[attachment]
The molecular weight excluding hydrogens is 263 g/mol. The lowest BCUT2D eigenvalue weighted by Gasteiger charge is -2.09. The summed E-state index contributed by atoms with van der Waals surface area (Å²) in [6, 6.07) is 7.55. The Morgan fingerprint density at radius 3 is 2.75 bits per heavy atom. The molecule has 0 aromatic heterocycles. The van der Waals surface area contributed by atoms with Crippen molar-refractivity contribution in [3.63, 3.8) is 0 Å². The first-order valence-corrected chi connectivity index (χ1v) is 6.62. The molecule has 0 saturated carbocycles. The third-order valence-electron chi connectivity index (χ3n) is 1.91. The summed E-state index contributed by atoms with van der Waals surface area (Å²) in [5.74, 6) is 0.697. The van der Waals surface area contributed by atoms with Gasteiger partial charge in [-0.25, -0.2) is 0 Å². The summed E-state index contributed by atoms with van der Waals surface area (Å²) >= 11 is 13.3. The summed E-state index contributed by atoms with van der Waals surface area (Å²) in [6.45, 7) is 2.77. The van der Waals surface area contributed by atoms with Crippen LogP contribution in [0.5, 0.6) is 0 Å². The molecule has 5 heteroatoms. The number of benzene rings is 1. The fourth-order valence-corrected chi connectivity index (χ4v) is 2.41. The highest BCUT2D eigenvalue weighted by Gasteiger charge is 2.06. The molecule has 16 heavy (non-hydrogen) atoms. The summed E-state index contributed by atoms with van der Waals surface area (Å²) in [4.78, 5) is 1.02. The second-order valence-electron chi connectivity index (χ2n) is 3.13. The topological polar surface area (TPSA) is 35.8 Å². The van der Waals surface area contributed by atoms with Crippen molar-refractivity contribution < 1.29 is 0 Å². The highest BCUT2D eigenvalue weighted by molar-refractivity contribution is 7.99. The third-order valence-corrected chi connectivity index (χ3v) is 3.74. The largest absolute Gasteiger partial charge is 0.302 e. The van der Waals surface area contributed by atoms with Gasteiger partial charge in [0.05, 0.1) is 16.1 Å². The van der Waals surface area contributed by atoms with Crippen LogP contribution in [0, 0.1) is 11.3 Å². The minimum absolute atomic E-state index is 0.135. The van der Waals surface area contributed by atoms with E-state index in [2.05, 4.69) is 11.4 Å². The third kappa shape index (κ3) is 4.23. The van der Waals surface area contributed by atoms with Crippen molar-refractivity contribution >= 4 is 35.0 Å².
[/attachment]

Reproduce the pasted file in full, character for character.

The molecular weight excluding hydrogens is 263 g/mol. The lowest BCUT2D eigenvalue weighted by Gasteiger charge is -2.09. The summed E-state index contributed by atoms with van der Waals surface area (Å²) in [6, 6.07) is 7.55. The Morgan fingerprint density at radius 3 is 2.75 bits per heavy atom. The molecule has 0 aromatic heterocycles. The van der Waals surface area contributed by atoms with Crippen molar-refractivity contribution in [3.63, 3.8) is 0 Å². The first-order valence-corrected chi connectivity index (χ1v) is 6.62. The molecule has 0 saturated carbocycles. The third-order valence-electron chi connectivity index (χ3n) is 1.91. The summed E-state index contributed by atoms with van der Waals surface area (Å²) in [5.74, 6) is 0.697. The van der Waals surface area contributed by atoms with Gasteiger partial charge in [-0.25, -0.2) is 0 Å². The summed E-state index contributed by atoms with van der Waals surface area (Å²) >= 11 is 13.3. The summed E-state index contributed by atoms with van der Waals surface area (Å²) in [6.45, 7) is 2.77. The van der Waals surface area contributed by atoms with Crippen LogP contribution in [0.5, 0.6) is 0 Å². The molecule has 5 heteroatoms. The number of benzene rings is 1. The fourth-order valence-corrected chi connectivity index (χ4v) is 2.41. The highest BCUT2D eigenvalue weighted by Gasteiger charge is 2.06. The molecule has 16 heavy (non-hydrogen) atoms. The summed E-state index contributed by atoms with van der Waals surface area (Å²) in [4.78, 5) is 1.02. The second-order valence-electron chi connectivity index (χ2n) is 3.13. The topological polar surface area (TPSA) is 35.8 Å². The van der Waals surface area contributed by atoms with Crippen molar-refractivity contribution < 1.29 is 0 Å². The highest BCUT2D eigenvalue weighted by molar-refractivity contribution is 7.99. The third-order valence-corrected chi connectivity index (χ3v) is 3.74. The largest absolute Gasteiger partial charge is 0.302 e. The van der Waals surface area contributed by atoms with Gasteiger partial charge in [0.05, 0.1) is 16.1 Å². The van der Waals surface area contributed by atoms with Crippen LogP contribution in [0, 0.1) is 11.3 Å². The minimum absolute atomic E-state index is 0.135. The van der Waals surface area contributed by atoms with E-state index in [2.05, 4.69) is 11.4 Å². The third kappa shape index (κ3) is 4.23. The van der Waals surface area contributed by atoms with Crippen molar-refractivity contribution >= 4 is 35.0 Å².